Federal disability law cannot be used to prevent cities from closing medical marijuana dispensaries, a U.S. appeals court ruled in San Francisco yesterday.
A three-judge panel of the 9th U.S. Circuit Court of Appeals by a 2-1 vote rejected an effort by four seriously disabled people to invoke anti-discrimination provisions of the federal Americans with Disabilities Act to secure medical marijuana to alleviate severe pain.
"We recognize that the plaintiffs are gravely ill," Circuit Judge Raymond Fisher wrote. But "Congress has made clear...that federal law does not authorize plaintiffs' medical marijuana use."
California's voter-approved Compassionate Use Act of 1996 allows seriously ill patients to use cannabis with a doctor's approval. But federal laws prohibiting the use of the drug supersede the state statute.
In the case before the 9th Circuit, four Orange County residents sought to sue the cities of Costa Mesa and Lake Forest under the Americans with Disabilities Act for discriminating against them by closing down local marijuana dispensaries. They based their claim on a provision of the ADA that says the disabled are covered by the anti-discrimination provisions of the law when they use an illegal drug under the supervision of a licensed health care professional.
But the appeals court majority said such an exception would apply only to uses specifically authorized under the federal Controlled Substances Act, such as an experimental test of a drug, and not to the use of cannabis.
The ruling reverberated in Berkeley, where in April federal pressure forced the closure of a San Pablo Avenue dispensary for its proximity to two schools after 13 years in business. It was not immediately clear how Monday's ruling might affect the 9,000-member Berkeley Patients Group's efforts to relocate.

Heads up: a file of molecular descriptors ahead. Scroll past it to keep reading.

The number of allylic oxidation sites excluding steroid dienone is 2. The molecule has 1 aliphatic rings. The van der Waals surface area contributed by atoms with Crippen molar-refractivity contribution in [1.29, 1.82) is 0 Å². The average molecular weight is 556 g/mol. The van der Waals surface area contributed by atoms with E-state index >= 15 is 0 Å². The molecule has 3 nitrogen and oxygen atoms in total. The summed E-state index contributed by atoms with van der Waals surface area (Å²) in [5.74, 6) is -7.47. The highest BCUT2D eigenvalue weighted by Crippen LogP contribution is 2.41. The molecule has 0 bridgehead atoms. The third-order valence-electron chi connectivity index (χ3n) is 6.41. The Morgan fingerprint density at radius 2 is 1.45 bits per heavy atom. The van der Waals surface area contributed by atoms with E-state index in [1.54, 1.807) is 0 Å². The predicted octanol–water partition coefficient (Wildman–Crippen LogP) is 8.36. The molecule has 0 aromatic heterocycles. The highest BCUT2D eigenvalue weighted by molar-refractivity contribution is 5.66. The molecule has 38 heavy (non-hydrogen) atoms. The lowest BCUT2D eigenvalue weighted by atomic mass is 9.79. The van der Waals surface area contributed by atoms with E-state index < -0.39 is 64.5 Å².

Previous attempts by patients and medical marijuana advocates to seek an exception to the federal laws have failed. In 2001, in a case concerning the Oakland Cannabis Buyers' Cooperative, the U.S. Supreme Court rejected the doctrine of medical necessity as a defense against the federal laws. In 2005, the high court turned down Oakland patient Angel Raich's argument that locally grown, noncommercial marijuana was beyond the reach of Congress's power to regulate interstate commerce. More recently, lawsuits challenging a crackdown on large-scale marijuana dispensaries by federal prosecutors in California have proved unsuccessful.
Matthew Pappas, a lawyer for the plaintiffs, said his clients are disappointed and may appeal to an 11-judge panel of the circuit court.
"At the end of the day, no state, county or city can enact an ordinance that conflicts with federal law," said Jeffrey Dunn, a lawyer for Lake Forest. "It's all about being consistent with federal law."
-- By Rebecca Rosen Lum with Bay City News Service